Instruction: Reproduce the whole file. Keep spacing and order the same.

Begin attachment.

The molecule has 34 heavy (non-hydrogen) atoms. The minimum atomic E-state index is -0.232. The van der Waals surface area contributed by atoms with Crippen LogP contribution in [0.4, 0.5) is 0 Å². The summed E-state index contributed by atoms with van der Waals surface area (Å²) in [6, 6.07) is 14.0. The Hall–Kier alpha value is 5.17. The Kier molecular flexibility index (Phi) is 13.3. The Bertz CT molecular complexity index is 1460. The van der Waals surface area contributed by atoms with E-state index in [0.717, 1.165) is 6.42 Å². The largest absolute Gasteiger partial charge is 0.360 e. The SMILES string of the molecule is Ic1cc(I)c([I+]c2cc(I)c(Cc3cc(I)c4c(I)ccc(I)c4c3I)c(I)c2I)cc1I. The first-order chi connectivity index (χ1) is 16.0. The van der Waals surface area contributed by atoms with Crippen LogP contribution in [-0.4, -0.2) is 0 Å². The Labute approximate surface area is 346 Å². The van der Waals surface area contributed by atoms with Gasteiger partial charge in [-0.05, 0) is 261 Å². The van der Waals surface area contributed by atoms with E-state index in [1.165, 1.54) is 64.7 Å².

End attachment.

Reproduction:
The molecule has 34 heavy (non-hydrogen) atoms. The minimum atomic E-state index is -0.232. The van der Waals surface area contributed by atoms with Crippen LogP contribution in [0.4, 0.5) is 0 Å². The summed E-state index contributed by atoms with van der Waals surface area (Å²) in [6, 6.07) is 14.0. The Hall–Kier alpha value is 5.17. The Kier molecular flexibility index (Phi) is 13.3. The Bertz CT molecular complexity index is 1460. The van der Waals surface area contributed by atoms with E-state index in [0.717, 1.165) is 6.42 Å². The largest absolute Gasteiger partial charge is 0.360 e. The SMILES string of the molecule is Ic1cc(I)c([I+]c2cc(I)c(Cc3cc(I)c4c(I)ccc(I)c4c3I)c(I)c2I)cc1I. The first-order chi connectivity index (χ1) is 16.0. The van der Waals surface area contributed by atoms with Crippen LogP contribution in [-0.4, -0.2) is 0 Å². The Labute approximate surface area is 346 Å². The van der Waals surface area contributed by atoms with Gasteiger partial charge in [-0.05, 0) is 261 Å². The van der Waals surface area contributed by atoms with E-state index in [1.165, 1.54) is 64.7 Å².